Matthew Stein: How Prepared Are You?

Safewrite - Thanks, that does help explain. Where was the previous discussion thread you mentioned?

While a "go bag" is a reasonable safety net, it makes more sense to be proactive and move to the spot you'd like to be ahead of a potential crisis.  Mat makes some excellent points in his discussion, and I'd suggest that most of those points are better addressed on the front end of a crisis than on the back end.  
If you're truly concerned that we're approaching some sort of collapse, then do your research, pick the place you think offers the best option for the future and move there as soon as possible. 

My personal opinion, for whatever it's worth, is that you should set up your personal living situation with both ends of the spectrum in mind.  You want to be happy and comfortable if things keep on mucking along for another 30 or 40 years - no point moving into a cave unless you love living in caves - but you also want to be resilient, with the kind of built-in redundancies that will make life easier in the event things take a turn for the worse.

Two more things to consider.  The first is that skills, both physical and mental, are far more important than whatever you're going to stuff in your go bag.  It's not that hard to make a bow drill fire, or build a shelter that will keep you warm and dry - but you have to know how.  The second is that community is indeed the key.  And for some strange reason, it's always easier to join that perfect community before things go all to hell.  


I've been replying to various comments from others pertaining to this podcast, so just look around at the other comments as sorted with threads…

IIn general, almost everyone would rather shelter in place rather than "bug out". However, life is often messy, and your well laid plans could be abruptly disrupted by reality. You will  take your skills with you wherever you go, unless you become very ill or are otherwise incapacitated. Your "cool stuff" may well disappear in a catastrophe where it has to be left behind, disappear slowly in the event of a long term collapse, or disappear quickly when a tough well-armed and well-organized opponent takes it from you.There are no hard and fast "rules" only "guidelines". I believe that mother nature built into our DNA the most incredible survival mechanism in the form of intuition, "gut feel", "spirit guides" the "holy spirit" or whatever else you may wish to call it. This is a higher source that can "see around the corner" and help you make critical decisions in an instant, if necessary, with little or no information at your finger tips to make a truly rational decision. Some of us will experience a relatively peaceful but more physically toilsome existence in a collapse type scenario, while others may be swept into a violent bloody and messy aftermath. I would prefer the more peaceful scenario, but honestly hope it will be neither. Time will tell…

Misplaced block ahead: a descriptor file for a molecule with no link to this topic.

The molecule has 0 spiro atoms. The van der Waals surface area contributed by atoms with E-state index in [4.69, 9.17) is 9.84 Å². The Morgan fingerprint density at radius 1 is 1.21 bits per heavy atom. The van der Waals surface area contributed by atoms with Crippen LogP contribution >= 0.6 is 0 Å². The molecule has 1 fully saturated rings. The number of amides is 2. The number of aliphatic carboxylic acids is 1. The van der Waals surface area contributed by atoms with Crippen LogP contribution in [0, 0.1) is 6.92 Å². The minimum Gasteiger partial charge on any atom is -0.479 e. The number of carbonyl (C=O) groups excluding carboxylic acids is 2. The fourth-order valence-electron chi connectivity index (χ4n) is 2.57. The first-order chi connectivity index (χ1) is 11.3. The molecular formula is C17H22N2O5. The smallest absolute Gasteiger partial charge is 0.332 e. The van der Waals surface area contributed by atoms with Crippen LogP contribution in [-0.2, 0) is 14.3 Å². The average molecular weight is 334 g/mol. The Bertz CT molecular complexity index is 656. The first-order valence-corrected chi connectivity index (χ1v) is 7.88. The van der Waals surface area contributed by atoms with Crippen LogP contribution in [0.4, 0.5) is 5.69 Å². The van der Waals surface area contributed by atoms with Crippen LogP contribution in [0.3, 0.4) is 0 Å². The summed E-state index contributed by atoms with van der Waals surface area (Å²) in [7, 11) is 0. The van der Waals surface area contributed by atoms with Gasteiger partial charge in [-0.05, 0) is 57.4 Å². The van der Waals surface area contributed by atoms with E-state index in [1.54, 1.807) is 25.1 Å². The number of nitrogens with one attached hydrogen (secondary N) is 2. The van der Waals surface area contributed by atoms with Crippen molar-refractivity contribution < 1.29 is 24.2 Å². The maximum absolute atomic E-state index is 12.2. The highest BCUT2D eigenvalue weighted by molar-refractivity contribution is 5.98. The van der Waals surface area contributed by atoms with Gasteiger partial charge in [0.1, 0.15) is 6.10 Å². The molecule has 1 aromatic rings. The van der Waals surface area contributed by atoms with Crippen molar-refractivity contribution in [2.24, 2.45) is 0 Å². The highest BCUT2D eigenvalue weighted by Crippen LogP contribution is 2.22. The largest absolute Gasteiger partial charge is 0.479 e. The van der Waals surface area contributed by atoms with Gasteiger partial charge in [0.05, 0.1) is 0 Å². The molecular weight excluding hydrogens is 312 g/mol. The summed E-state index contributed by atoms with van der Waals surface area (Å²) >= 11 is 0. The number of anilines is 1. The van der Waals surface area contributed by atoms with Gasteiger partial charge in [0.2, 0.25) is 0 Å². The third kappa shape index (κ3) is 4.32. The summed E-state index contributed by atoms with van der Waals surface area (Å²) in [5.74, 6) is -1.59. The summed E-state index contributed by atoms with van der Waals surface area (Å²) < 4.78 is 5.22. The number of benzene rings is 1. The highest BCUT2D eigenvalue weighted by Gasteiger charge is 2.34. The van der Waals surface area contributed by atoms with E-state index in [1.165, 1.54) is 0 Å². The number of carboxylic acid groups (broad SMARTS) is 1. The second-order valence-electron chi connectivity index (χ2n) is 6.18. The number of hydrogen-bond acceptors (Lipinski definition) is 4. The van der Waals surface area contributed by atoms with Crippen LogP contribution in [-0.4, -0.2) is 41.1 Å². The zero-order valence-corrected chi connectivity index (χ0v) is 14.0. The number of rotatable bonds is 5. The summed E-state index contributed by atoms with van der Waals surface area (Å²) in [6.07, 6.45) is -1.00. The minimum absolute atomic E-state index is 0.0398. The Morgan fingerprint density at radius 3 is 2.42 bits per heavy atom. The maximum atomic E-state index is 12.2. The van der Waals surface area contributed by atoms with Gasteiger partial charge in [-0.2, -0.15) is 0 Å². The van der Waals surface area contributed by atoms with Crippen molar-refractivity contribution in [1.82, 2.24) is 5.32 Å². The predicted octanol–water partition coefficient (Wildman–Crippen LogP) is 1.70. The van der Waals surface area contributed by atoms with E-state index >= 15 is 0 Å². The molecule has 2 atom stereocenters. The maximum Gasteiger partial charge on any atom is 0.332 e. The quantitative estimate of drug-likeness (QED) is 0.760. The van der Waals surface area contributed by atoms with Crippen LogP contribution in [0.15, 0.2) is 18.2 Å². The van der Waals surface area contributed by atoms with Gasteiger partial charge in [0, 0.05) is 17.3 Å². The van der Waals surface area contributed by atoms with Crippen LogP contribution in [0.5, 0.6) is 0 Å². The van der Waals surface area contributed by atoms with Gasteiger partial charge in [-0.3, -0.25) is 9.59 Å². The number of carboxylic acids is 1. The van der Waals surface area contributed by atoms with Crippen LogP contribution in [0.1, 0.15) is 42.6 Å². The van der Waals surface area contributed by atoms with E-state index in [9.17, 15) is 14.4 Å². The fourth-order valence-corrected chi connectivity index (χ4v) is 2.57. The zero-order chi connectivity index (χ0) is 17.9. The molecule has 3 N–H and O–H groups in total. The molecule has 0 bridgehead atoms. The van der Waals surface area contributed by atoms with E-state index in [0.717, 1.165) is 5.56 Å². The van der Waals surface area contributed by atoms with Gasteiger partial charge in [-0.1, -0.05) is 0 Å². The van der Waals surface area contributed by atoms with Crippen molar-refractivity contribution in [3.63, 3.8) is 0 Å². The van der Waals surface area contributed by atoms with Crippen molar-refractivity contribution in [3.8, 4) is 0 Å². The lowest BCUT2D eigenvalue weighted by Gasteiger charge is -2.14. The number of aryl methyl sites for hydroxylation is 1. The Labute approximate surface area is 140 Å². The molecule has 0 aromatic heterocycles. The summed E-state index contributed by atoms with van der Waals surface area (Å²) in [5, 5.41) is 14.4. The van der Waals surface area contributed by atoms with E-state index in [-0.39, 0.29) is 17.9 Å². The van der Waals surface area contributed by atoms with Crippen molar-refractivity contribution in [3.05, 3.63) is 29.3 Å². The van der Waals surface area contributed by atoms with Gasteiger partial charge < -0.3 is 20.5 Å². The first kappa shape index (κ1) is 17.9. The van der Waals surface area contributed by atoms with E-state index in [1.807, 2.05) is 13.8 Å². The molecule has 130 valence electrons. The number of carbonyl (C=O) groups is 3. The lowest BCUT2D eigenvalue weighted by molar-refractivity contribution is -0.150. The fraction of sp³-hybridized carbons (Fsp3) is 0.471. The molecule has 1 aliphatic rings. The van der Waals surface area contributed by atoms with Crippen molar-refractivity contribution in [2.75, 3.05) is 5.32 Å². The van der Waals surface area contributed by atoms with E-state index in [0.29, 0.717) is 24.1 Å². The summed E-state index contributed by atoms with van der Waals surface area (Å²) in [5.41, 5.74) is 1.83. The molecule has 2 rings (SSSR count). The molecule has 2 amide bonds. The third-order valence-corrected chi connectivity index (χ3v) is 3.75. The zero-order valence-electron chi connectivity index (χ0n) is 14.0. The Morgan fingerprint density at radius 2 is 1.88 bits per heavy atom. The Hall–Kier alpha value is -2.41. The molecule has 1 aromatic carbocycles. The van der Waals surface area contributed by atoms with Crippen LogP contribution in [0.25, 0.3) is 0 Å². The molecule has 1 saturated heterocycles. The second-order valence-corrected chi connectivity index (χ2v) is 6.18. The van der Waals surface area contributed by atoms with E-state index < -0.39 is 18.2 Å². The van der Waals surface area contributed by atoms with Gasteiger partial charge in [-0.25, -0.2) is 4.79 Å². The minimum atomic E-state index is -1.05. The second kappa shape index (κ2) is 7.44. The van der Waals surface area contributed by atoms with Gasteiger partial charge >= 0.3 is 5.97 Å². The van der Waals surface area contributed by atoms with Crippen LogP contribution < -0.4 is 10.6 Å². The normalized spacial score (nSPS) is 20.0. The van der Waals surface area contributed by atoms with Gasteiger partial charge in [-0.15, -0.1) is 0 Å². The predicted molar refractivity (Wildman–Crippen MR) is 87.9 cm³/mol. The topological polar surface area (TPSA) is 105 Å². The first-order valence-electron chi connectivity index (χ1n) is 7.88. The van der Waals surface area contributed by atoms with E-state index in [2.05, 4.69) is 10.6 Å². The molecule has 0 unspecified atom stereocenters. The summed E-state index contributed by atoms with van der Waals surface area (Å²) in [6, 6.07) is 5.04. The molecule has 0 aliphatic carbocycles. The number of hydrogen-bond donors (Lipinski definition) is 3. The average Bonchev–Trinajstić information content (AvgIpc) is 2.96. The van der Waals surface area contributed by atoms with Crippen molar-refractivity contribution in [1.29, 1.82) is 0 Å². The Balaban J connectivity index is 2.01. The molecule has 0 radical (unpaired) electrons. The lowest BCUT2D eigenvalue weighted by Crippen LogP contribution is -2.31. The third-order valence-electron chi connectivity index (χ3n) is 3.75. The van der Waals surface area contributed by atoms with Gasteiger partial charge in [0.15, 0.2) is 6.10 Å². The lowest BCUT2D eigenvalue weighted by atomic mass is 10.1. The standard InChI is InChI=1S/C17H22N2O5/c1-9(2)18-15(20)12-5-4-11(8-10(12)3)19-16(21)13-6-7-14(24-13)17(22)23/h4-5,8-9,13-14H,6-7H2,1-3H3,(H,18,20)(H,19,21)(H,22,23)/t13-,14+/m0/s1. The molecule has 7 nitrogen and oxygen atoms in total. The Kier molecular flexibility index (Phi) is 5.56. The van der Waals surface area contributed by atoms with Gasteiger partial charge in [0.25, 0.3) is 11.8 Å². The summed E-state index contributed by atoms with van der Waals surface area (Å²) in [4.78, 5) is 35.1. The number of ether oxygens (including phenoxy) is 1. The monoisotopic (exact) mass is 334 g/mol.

Your point about the country folks not necessarily taking kindly to refugees, such as the case of Sudan, is well taken. However, as in Sudan, the reality of those refugees is that had they stayed where they were, then they would have probably suffered horrible deaths, which is why they are on the move and have left their homes to become refugees.  Most true widespread disaster leave lots of refugees, and most of those refugees you see walking down the road after a disaster probably though it would never happen to them.
In my own case, even though I live in the country, it is also at 6,000 foot elevation in an area that frosts 10-11 months of the year and is therefore not a great place to grow food. For the short term, sheltering in place is our preferred course. However, if it looks like the infrastructure may be down for an extended period of time, we are partnered with our son and his wife who live a few hundred miles away in a much better place to grow food, but a much worse place to make a living. We help them out financially when we can and have purchased a modest solar panel array for their off-grid homestead, so they don't have to use their generator all the time like they used to at .
As for protection, I understand the necessity for this, and even though I was a pretty good shot and a fair hunter when I grew up hunting and fishing in Vermont, this is an area where I acknowledge that I sorely need to update my skills, expand my tools and supplies, and practice, practice, practice! Thankfully my son is way ahead of me in this area (he complains I am too much of a pacifist).
I also agree that community is where it is at. No one can know and do it all. People are social animals and generally do much better in groups. There is also considerable safety in numbers, especially when marauding teams of bandits start picking off easy prey. So, how do you balance making a living with building relationships in a resilient community? Do the best you can within your means. If it means moving to a smaller more resilient and sustainable location, and you have the means to do so, go for it. If it means staying in the city and building connections outside of the city along with contingency plans, then so be it. There is no one right answer, just the right answer for yourself. And the answer that seems "right" today, may not feel right somewhere down the line, so listen to that inner compass and try to learn to distinguish the voice of fear from the voice of true guidance. I will say this, when it is true guidance speaking, it is unwavering and usually calm (though in a crisis it may seem to be literally yelling at you to take a particular action). The voice of fear or the ego tends to jump around and flip flop, a sure sign that it is not true guidance and not to be trusted.
Good luck!

5000 people hardly qualifies your place as a "city". In my book this is a town of a size that is big enough to harbor a diverse skill set within the townspeople, yet small enough to be fairly well fed and for life to work reasonably well through trade and barter. Sounds like a fine place to be when and if the SHTF. discussed include not just population, but rainfall, climate, earthquake zones, and…